Article

Temporal Order Memory Assessed during Spatiotemporal Navigation As a Behavioral Cognitive Marker for Differential Alzheimer's Disease Diagnosis

Pierre et Marie Curie Paris 6 University, Navigation, Memory and Aging Team, Equipe Navigation Memoire et Vieillissement team, UMR7102, CNRS, F75005 Paris, France.
The Journal of Neuroscience : The Official Journal of the Society for Neuroscience (Impact Factor: 6.75). 02/2012; 32(6):1942-52. DOI: 10.1523/JNEUROSCI.4556-11.2012
Source: PubMed

ABSTRACT Episodic memory impairment is a hallmark for early diagnosis of Alzheimer's disease. Most actual tests used to diagnose Alzheimer's disease do not assess the spatiotemporal properties of episodic memory and lead to false-positive or -negative diagnosis. We used a newly developed, nonverbal navigation test for Human, based on the objective experimental testing of a spatiotemporal experience, to differentially Alzheimer's disease at the mild stage (N = 16 patients) from frontotemporal lobar degeneration (N = 11 patients) and normal aging (N = 24 subjects). Comparing navigation parameters and standard neuropsychological tests, temporal order memory appeared to have the highest predictive power for mild Alzheimer's disease diagnosis versus frontotemporal lobar degeneration and normal aging. This test was also nonredundant with classical neuropsychological tests. As a conclusion, our results suggest that temporal order memory tested in a spatial navigation task may provide a selective behavioral marker of Alzheimer's disease.

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    • "Our results may have further clinical implications in light of a 2012 report that impaired temporal order memory may be a selective behavioral marker of Alzheimer disease (Bellassen et al, 2012). In coming years, these combined findings could have particular meaning for the growing number of people with HIV infection who are living into their 60s and beyond (High et al, 2012). "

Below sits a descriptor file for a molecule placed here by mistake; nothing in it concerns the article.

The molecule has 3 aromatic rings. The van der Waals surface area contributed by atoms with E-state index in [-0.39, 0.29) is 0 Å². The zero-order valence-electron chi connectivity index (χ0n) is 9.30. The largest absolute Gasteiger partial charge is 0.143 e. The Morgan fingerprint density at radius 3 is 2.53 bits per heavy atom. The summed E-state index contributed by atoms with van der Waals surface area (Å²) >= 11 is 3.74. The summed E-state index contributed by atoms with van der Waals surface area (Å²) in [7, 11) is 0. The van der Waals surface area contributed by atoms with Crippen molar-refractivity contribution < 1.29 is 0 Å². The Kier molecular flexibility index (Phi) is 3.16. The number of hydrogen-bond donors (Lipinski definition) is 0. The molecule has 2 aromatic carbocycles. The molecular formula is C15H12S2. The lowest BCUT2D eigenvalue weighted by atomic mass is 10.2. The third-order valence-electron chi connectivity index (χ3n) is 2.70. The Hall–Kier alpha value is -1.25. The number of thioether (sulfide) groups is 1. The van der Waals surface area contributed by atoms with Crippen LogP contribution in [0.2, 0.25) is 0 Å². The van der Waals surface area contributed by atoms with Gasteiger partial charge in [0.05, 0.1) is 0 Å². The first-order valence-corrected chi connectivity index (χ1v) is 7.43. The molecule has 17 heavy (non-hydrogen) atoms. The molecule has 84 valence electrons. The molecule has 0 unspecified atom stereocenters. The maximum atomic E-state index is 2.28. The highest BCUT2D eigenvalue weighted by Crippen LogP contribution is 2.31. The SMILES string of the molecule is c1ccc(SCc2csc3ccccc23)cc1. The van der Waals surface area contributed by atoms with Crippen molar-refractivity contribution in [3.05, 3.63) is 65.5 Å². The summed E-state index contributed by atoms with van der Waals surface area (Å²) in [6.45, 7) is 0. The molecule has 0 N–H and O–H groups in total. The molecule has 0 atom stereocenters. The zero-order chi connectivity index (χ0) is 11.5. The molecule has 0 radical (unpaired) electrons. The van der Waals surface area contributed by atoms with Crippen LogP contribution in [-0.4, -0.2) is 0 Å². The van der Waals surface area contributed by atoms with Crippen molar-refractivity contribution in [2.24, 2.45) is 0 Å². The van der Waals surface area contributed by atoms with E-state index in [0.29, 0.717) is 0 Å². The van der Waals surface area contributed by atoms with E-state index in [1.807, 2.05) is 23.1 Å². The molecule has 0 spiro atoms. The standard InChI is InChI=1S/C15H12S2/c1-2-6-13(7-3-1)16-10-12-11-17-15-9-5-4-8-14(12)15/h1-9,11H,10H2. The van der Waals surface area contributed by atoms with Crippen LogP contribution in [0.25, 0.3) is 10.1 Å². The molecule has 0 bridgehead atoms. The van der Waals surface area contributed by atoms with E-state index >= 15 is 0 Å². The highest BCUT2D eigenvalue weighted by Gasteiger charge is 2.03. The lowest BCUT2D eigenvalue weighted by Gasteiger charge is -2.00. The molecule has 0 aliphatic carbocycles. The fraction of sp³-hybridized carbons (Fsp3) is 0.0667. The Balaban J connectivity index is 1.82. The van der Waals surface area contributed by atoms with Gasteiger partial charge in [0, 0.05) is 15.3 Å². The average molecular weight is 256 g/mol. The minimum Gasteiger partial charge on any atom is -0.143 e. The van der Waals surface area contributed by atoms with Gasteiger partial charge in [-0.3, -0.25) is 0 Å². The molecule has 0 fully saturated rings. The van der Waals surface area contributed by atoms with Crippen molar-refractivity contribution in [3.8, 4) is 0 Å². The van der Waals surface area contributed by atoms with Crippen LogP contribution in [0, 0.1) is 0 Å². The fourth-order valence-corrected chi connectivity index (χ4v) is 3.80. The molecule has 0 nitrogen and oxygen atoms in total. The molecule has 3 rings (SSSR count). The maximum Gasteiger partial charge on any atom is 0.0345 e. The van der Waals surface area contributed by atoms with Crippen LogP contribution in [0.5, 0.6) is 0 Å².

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    • "More importantly with the Pirogovsky et al. (2009) report, impaired performance for temporal ordering was correlated with time to symptom onset in individuals with the mutation underlying Huntington's Disease--suggesting temporal ordering may be an endophenotype or prodromal feature that can be used to characterize the disease. In fact, temporal processing deficits have been reported in Alzheimer's Disease (Bellassen, et al., 2012), Parkinson's Disease (Sagar, et al., 1988), Huntington's Disease (Pirogovsky, et al., 2009), fragile X-associated disorders (Hunsaker, 2012; Johnson-Glenberg, 2008; Simon, 2011), schizophrenia (Davalos, et al., 2003a,b), and autism spectrum disorders (Allman, et al., 2011). "
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    • "Behavioral interventions that minimize temporal interference and structure daily living tasks into repetitive, fixed sequences may improve memory and perhaps could increase functional independence in older adults. In addition, a recent study reports that impaired temporal order memory may be a selective behavioral marker of Alzheimer's disease (Bellassen et al. 2012). Therefore, "
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